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Unisex urinal usability testing in Mukuru Kwa Njenga, Nairobi

By Julia Seitz (GIZ). Information provided by Karsten Gjefle (karsten@susan-design.org) and Emery Sindani (emery@susan-design.org).

A Nairobi informal settlement was chosen for testing the usability of unisex urinals in an urban area severely lacking basic sanitation. The sanitation situation in informal settlements is often characterised by dirty or filled up latrines, long queues of waiting users, or drunkards and bang smoking men around the facilities, all of which makes it hard, especially for women, to use public facilities.

The usability testing of the unisex urinals took place in a school (Mukuru Kwa Njenga primary school) and in 20 households as follows: 1 week in the school, 2 weeks in the first group of homesteads and 2 weeks in the second group of families. Amongst the participants was also a girl that faced a state of emergency.
Young girl participating in household testing. Yellow jerry can/urinal under the table.
A bedridden girl, who sustained burns to her thighs. The urinal was helpful in her situation, since she could stay in bed while urinating.
The usability of the urinals was tested with respect to the shape and size indicating if its height, width and length allow comfortable usage and no splashing of urine when urinating, odor (smell) that could make it repugnant to be used, the urine flow in reference to the diameter of the funnel mouth allowing ease and quick flow in the container. The colour that can make the urinal attractive to the taste of some users and the usage frequency, though noted, are secondary to this testing.
Young boy testing the urinal.
From the responses, all the users expressed their joy and satisfaction in using the urinal. The majority of them found the urinal convenient in terms of avoiding frequent movements outside, thus time saving. They furthermore felt that the urinals address the issue of night insecurity, enhance their savings by avoiding pay toilets, improve the area hygiene and address the problem of toilet scarcity.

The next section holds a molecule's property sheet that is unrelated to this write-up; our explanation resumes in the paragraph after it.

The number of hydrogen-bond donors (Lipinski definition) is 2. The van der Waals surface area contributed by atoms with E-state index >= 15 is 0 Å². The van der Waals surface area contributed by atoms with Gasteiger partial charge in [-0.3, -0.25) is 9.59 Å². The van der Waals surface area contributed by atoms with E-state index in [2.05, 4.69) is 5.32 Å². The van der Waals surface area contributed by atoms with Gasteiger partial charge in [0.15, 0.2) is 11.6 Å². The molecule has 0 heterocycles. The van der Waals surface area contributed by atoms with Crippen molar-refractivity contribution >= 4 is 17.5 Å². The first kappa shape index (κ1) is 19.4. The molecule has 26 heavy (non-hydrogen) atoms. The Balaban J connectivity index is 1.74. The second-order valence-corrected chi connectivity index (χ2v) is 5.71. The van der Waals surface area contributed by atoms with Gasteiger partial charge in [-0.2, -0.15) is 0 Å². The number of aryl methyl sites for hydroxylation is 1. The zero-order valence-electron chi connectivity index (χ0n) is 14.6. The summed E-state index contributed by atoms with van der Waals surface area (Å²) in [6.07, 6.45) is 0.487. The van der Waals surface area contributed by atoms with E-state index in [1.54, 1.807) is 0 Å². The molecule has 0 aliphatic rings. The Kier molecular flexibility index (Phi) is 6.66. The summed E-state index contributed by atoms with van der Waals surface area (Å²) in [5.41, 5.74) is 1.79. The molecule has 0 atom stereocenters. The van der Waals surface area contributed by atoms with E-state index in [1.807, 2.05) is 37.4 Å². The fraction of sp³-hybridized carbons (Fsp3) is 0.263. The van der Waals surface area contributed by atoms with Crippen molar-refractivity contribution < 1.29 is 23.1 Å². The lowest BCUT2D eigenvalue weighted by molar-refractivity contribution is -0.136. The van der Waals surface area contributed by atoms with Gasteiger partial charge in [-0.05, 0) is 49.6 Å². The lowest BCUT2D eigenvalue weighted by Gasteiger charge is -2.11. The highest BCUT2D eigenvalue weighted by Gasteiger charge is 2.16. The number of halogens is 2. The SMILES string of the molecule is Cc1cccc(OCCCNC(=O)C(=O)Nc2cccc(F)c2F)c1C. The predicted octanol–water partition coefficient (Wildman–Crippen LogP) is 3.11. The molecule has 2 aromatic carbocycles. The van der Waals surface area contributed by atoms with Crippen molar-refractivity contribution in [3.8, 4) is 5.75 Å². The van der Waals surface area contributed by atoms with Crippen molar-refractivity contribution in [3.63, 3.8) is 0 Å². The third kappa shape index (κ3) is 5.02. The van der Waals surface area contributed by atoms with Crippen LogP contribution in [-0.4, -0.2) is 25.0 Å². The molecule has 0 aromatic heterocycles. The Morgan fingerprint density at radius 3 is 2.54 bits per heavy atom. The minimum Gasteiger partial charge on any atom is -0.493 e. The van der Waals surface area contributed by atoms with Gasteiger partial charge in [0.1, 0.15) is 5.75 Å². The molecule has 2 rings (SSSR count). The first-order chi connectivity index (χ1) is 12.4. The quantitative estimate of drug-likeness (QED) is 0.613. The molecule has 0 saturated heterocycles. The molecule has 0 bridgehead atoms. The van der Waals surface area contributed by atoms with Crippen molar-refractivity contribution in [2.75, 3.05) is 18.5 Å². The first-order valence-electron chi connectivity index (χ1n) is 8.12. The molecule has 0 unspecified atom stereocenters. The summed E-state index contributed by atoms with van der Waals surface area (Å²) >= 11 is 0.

Participation of school children.
Despite a majority of positive feedback, some challenges/problems were encountered by female users. These were attributed to the following:
– Inability to use when children are present in the house.
– High in level thus affecting the usability and low quality of the supporting tape.
– Narrow top plate.
– Small drainage pipe.

Although such difficulties occurred, participants very much liked the urinals and requested to keep them after the testing and to have more urinals that would be enough for everyone in the area. They have expressed the need of having a similar project for faeces and of adjusting the urinal unit to suit its use by young girls.

Group discussion.
There was a strong expression that the urinal would be a key solution to the deteriorated sanitation situation in the area. ‘The irresponsible behaviour of emptying used containers in the open environment, use of flying toilets and open air urinating due to shortage of toilet facilities would be addressed with the use of Susan Design Unisex urinal’, a  participant said.

The full report on the urinal testing is available on SuSanA:

More photos documenting the usability testing can be seen on flickr:


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